Bear in mind that some what you're calling "smoke" is probably just steam. That's the stuff that dissipates 20 feet from the stack and it's usually white. Even "dry" firewood has 15 percent moisture, and it has to go somewhere. You notice it more on very cold days.

    Finally (and I mean it this time), if you wood isn't really dry, you're going to get smoke--usually whispy blue stuff. You can get around that to some extent by building a small, hot fire with dry wood, and then toss a couple of not-so-dry chunks on top. If I were you, I'd experiment with smaller fires and more frequent loading just to see if you can get a consistently clean burn. Then take it from there.

    BTW, I'm originally from Coloma.
  16. leaddog

    leaddog Minister of Fire

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    With the big boiler you need storage as you are not even starting to run that thing with your load. If you are getting 24hr burn times you are just running it like an OWB with lots of idle time and that is creating ceosote. Then when it starts to heat up it tends to burn off the deposit and shuts down again. Also you need a GOOD bed of coals to gasifiy good and running the way you are you never have time to build up a good bed of HOT coals. With my 80 it will run GOOD when I have a 3 to 4in bed of hot coals and the boiler water is 180+. I have my modulating valve set for 185* so any water leaving the boiler is that hot so I keep the boiler temp high. I also have the pump temp to come on at 170 to help keep the boiler hot.
    When you start a fire you need to use SMALL pieces and then put a few larger ones on top (2in dia) and let them burn down into coals. Remember you have alot of refactory to heat and you need the hot coals to lite the gases and keep gasification going. If you have bare open nozzles showing you will smoke.
    You can try the one nozzle, I did , by taking a fire brick and placing it over the back nozzle and then load the front like you would with one nozzle. Just don't fill it up and exspect to get 24hr burns. Any thing over 10 to 12 hrs is way to much.
    I'm running with my fan at 70% speed, 1 fan only, primarys at 10mm, secondarys 4turns, and the fan opening about 3/4's open.
    leaddog
  17. Duetech

    Duetech Minister of Fire

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    Hi Bill the Dog,

    Without storage, even though you are trying to heat 4800 sq ft maybe you should:

    (1) block off one nozzle (like some others with larger EKO's are doing)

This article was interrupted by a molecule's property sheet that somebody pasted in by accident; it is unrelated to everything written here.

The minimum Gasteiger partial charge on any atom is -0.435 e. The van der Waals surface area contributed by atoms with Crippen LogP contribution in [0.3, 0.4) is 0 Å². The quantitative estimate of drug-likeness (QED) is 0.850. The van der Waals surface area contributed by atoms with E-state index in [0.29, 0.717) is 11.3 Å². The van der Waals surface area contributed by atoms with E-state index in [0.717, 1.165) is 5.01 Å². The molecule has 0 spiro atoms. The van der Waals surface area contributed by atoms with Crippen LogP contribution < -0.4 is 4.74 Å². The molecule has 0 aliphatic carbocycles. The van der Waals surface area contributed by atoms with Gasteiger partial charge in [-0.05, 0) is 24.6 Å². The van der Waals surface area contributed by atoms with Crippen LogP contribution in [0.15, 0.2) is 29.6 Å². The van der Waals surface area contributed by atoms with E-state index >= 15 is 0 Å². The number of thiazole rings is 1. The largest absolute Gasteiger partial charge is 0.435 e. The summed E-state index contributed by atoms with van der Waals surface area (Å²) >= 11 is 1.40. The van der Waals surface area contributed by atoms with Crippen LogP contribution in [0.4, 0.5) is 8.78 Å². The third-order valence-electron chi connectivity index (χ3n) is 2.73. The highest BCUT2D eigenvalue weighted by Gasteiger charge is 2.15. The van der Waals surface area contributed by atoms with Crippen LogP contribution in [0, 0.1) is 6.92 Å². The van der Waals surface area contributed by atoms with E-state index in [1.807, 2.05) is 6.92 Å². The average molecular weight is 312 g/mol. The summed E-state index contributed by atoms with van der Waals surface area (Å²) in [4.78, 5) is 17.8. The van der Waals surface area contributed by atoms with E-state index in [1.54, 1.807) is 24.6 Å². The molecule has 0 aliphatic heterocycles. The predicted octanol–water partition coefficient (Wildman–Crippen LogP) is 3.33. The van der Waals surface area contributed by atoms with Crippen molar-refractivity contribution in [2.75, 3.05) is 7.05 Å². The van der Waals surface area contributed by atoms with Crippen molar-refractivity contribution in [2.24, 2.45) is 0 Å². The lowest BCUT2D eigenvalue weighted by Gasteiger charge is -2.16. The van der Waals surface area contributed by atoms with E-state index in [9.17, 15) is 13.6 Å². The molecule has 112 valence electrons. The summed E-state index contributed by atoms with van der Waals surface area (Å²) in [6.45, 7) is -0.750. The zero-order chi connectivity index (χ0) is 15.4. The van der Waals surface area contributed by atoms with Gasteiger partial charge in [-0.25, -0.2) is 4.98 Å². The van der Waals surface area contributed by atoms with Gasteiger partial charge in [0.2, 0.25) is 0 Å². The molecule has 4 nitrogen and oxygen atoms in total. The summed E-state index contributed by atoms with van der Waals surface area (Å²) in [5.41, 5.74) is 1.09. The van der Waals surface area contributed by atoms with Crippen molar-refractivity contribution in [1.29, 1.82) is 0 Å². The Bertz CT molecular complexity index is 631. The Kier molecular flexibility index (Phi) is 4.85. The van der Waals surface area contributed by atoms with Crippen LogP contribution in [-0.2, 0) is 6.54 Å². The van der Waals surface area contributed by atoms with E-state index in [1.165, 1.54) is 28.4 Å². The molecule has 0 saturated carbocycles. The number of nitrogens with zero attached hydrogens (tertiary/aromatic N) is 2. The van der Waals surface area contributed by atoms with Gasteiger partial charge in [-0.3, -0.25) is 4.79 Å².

(2) Disconnect one blower (by putting in an on/off switch to select/de-select its usage like some others with larger EKO's are doing).

    (3) Reduce remaining blower output to around 35-50%. (")

    (4) Reduce primary air to 6-8mm. (reduce further if flow is still too strong)

    (5) Turn secondary air controls down to 2-3 turns (maybe open a little more if all you get is an orange flame).
    And load conservatively until your unit is up to temperature.
  18. Eric Johnson

    Eric Johnson Mod Emeritus

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    I didn't think the blower output setting went below 50%, Cave. Does yours?

    Leaddog makes some excellent points, as usual. I've noticed that the bed of coals is critical to reliable gasification. Getting a good bed of coals is a lot easier if you run the boiler hot, like 185-195. You can't get that high with your controller. It maxes out at 176 (80 degrees C). And, it's a good idea to set your main circulator so that it won't kick on until the water is really hot. I have mine set to run only when the return is above 160. Leaddog's setpoint is 170 at the top of the boiler; so we're probably about the same. It works really well. These things like to stay hot.

    I'm starting think that gasification boilers aren't really most efficient when you have to continually start fires from scratch. It seems to that all that time spend cooling down and heating up is counterproductive. Instead, I think you should size your boiler/system in such a way that you can run the boiler continuously within a certain temp range. Not sure what that is, but if you're always loading onto a nice bed of coals and getting instant gasification, seems to me that would be the optimum.
  19. Duetech

    Duetech Minister of Fire

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    Eric:
    No my blower won't slow down and neither will Bill the Dog's as we both have the old controller I was referencing his blower opening. OOps sorry about that. I've edited that response now to address him. It was kind of general without any real directions to who it was for and while I wrote it leaddog must have posted. Thanks for pointing that out.